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Changzhou Changjiang Bus

From Wikipedia, the free encyclopedia

Changzhou Changjiang Bus
WebsiteLiaoning Shuguang Automotive Group

Changzhou Changjiang Bus was a bus manufacturer based in Changzhou, Jiangsu, China. Changzhou Changjiang was reported to be the largest bus builder in China.[1] Buses are manufactured under the Changjiang brand.

It was reported in 2007 that Liaoning Shuguang Automotive Group has taken over Changzhou Changjiang Bus and merge the bus operations with Huanghai Bus.[2]

China Flxible Bus

In 1994, Flxible's parent company, General Automotive Corporation, and three other American companies, Penske Corporation, Mark IV Industries, and Carrier Corporation, entered into a joint venture with Changzhou Changjiang Bus, a Chinese manufacturer located in Changzhou, Jiangsu, to produce buses based on the Flxible Metro design and with the Flxible name. The resulting company, China Flxible Auto Corporation, manufactured buses in a variety of lengths, from 8 m (26 ft 3 in) to 11 m (36 ft 1 in). These buses, which include both front- and rear-engine designs, and share only their general exterior appearance with the American-built Flxibles, were sold to many transit operators in major Chinese cities, including Beijing and Shanghai. A trolleybus version was manufactured for just one operator, the Hangzhou trolleybus system, which bought a total of 77 between the late 1990s and 2001. However, for these vehicles, Changzhou Changjiang supplied the chassis and Metro-style bodies to the Hangzhou Changjiang Bus Company (in Hangzhou), and that company equipped them as trolleybuses.[3]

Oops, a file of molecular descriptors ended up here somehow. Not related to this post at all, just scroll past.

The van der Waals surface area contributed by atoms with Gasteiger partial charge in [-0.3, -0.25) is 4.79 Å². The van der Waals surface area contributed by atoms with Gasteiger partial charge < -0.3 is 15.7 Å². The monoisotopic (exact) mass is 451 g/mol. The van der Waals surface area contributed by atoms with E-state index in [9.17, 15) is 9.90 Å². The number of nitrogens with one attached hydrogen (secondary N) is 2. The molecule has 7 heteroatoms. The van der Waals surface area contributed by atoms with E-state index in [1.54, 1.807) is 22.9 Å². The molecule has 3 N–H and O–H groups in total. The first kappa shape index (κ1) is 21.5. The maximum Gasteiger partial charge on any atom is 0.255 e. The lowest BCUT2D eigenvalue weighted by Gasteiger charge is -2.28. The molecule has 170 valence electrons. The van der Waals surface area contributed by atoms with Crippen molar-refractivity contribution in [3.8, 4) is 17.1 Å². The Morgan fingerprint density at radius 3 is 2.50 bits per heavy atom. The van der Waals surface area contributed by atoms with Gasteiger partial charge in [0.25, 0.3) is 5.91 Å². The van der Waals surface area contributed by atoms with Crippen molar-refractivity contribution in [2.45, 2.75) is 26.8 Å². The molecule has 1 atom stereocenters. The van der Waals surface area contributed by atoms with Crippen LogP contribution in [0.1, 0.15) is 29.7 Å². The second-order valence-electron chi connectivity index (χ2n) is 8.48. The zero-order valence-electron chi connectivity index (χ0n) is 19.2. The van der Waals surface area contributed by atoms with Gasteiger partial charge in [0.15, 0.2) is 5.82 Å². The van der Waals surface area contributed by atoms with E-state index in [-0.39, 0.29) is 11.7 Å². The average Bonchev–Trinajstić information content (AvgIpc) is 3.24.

Changzhou Iveco joint venture

Changzhou Changjiang and Iveco of Italy set up a 50:50 joint venture in 2001 called Changzhou Iveco Bus Co. The company produced various types of city buses, bus chassis and parts.[4] The joint venture was dissolved in 2007 when Iveco sold its share for just $1 US to Changjiang. The j.v. could manufacturer 6,000 to 7,000 buses per year.[2][5]



  1. ^ "Archived copy". Archived from the original on 2008-09-27. Retrieved 2013-01-24.CS1 maint: archived copy as title (link)
  2. ^ a b[permanent dead link]
  3. ^ Trolleybus Magazine No. 283 (January–February 2009), p. 15. National Trolleybus Association (UK). ISSN 0266-7452
  4. ^
  5. ^

External links

This page was last edited on 2 October 2020, at 22:33
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